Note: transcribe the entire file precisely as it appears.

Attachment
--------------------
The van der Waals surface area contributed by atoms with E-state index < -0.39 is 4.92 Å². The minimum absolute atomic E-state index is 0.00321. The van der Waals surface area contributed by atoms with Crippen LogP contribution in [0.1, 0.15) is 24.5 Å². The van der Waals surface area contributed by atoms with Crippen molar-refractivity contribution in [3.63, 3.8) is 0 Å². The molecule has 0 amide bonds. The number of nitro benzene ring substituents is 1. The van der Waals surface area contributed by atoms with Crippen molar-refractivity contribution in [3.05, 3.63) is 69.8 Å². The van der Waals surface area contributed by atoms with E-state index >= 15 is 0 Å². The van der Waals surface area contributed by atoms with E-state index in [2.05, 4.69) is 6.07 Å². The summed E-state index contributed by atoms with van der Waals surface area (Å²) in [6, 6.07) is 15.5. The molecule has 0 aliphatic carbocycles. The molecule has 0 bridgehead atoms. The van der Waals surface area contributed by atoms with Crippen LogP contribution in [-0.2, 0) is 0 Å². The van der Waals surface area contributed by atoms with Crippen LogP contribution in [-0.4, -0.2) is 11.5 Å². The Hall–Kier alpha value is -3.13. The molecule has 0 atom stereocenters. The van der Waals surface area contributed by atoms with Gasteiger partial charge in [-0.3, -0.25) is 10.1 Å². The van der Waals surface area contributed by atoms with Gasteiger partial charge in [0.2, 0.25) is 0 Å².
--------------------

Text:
The van der Waals surface area contributed by atoms with E-state index < -0.39 is 4.92 Å². The minimum absolute atomic E-state index is 0.00321. The van der Waals surface area contributed by atoms with Crippen LogP contribution in [0.1, 0.15) is 24.5 Å². The van der Waals surface area contributed by atoms with Crippen molar-refractivity contribution in [3.63, 3.8) is 0 Å². The molecule has 0 amide bonds. The number of nitro benzene ring substituents is 1. The van der Waals surface area contributed by atoms with Crippen molar-refractivity contribution in [3.05, 3.63) is 69.8 Å². The van der Waals surface area contributed by atoms with E-state index >= 15 is 0 Å². The van der Waals surface area contributed by atoms with E-state index in [2.05, 4.69) is 6.07 Å². The summed E-state index contributed by atoms with van der Waals surface area (Å²) in [6, 6.07) is 15.5. The molecule has 0 aliphatic carbocycles. The molecule has 0 bridgehead atoms. The van der Waals surface area contributed by atoms with Crippen LogP contribution in [-0.2, 0) is 0 Å². The van der Waals surface area contributed by atoms with Crippen LogP contribution in [-0.4, -0.2) is 11.5 Å². The Hall–Kier alpha value is -3.13. The molecule has 0 atom stereocenters. The van der Waals surface area contributed by atoms with Gasteiger partial charge in [-0.3, -0.25) is 10.1 Å². The van der Waals surface area contributed by atoms with Gasteiger partial charge in [0.2, 0.25) is 0 Å².